In example, California has strict laws dictating how you must run a promotion
including mandatory disclosures. Just because the winner of your contest may
not be in California doesn’t exempt you from your state’s laws.
Acura started a
promotion called “Compete Like A Pro last week. On their Facebook page, these
are the exact words:
“All you have to do is work your social network as hard as your
quads to earn the most votes. Spread the word on your wall, send friends an
email – do whatever it takes to let people know how serious you are about your
Buick, on the other
hand, also has a social media promotion called “Quest for the Keys”. Their promotion doesn’t involve
spamming your friends anywhere. It involves participation by the contestants to
“find” keys that are hidden in various US cities. To gather clues, you (as a
participant) must pay attention to their various social network assets. Now you
have people regularly monitoring and visiting your various social networks and,
most importantly, not annoying the hell out of their friends.
Finally, you have to
consider the message you are sending. A contest going on right now being run by
Grant Cardone is wrong on so many levels.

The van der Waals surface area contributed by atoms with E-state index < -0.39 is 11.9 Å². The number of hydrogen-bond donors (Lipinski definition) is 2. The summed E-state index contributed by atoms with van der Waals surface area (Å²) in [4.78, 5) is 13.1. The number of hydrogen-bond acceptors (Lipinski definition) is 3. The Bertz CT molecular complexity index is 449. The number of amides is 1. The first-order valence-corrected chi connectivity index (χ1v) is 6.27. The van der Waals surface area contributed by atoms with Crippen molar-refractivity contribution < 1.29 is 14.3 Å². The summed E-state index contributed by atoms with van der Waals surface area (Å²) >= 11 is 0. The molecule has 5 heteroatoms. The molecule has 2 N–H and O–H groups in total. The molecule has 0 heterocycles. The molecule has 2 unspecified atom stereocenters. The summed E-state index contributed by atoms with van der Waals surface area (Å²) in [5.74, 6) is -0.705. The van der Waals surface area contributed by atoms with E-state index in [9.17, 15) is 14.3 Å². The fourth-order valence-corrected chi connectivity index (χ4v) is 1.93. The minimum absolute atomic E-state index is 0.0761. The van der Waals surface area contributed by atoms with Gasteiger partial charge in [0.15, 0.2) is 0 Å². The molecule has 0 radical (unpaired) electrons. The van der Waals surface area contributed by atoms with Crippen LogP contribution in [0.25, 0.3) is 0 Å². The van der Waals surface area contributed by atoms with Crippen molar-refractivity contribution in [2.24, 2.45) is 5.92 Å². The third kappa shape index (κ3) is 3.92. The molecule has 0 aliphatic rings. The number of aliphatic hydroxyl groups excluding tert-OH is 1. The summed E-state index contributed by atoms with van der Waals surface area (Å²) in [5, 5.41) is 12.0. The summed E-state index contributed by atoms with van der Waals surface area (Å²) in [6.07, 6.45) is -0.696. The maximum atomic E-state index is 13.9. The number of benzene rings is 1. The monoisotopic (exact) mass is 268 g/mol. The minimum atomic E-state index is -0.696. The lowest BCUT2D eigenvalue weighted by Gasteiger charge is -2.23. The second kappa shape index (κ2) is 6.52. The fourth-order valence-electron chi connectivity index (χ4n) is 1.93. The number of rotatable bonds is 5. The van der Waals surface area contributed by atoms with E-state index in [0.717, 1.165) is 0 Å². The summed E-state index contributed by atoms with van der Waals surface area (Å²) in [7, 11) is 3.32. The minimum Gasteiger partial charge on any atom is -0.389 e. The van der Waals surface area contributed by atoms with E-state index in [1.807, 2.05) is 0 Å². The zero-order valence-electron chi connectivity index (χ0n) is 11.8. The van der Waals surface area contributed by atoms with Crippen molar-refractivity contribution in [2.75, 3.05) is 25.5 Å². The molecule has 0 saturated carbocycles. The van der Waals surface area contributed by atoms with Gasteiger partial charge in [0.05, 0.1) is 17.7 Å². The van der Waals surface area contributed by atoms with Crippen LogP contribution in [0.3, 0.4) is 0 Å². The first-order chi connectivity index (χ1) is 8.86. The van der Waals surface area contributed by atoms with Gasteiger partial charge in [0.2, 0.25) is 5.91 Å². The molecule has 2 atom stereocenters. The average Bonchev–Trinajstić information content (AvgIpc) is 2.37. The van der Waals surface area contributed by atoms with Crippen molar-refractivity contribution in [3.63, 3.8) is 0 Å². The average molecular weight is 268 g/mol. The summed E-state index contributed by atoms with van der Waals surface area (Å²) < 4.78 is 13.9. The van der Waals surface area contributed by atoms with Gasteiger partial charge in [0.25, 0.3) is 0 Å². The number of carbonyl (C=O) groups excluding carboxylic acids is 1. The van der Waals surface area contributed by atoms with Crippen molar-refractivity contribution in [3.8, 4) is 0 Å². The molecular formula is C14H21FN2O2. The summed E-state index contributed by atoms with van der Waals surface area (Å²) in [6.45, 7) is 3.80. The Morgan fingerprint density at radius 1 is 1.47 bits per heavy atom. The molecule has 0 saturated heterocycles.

Let’s analyze WHY.
First, it violates Facebook’s Terms of Service.
Second, anyone who wants
to win is REQUIRED to spam their friends by posting on Facebook and Twitter. (I
don’t have a problem with the YouTube component because, while you have to
create a creative YouTube video promoting the contest, it doesn’t appear that
you are required to share it to increase your chances of winning (although I
could be wrong)). You may argue that it’s not required but let’s be honest here, the premise of the contest is that you score points by sharing on Facebook, Twitter and other social networks. If you don’t share, you don’t score points which means you can’t win. This pretty much means that, to participate in the contest, and have a chance at winning, you are required to spam your friends.
Third, the contest is in
violation of promotion and contest LAWS of the State of California as, at the very least, it doesn’t contain the proper
disclosures. Now I’m not a lawyer but these laws carry not only civil
penalties, but also criminal ones.
I’m not even going to embed these videos into this post but, if you haven’t seen them, here are the links:
The final, and maybe most important, is simple.
What message are you
sending to people when the “Grand Prize” is $10,000 in “store credit” OR an
iPad (Retail value approximately $500) OR $500 cash. Second prize is $5,000 in “store
credit” or $250 cash.
Maybe it’s just me but
it “seems” that $10,000 of his training material just got equated to $500 cash.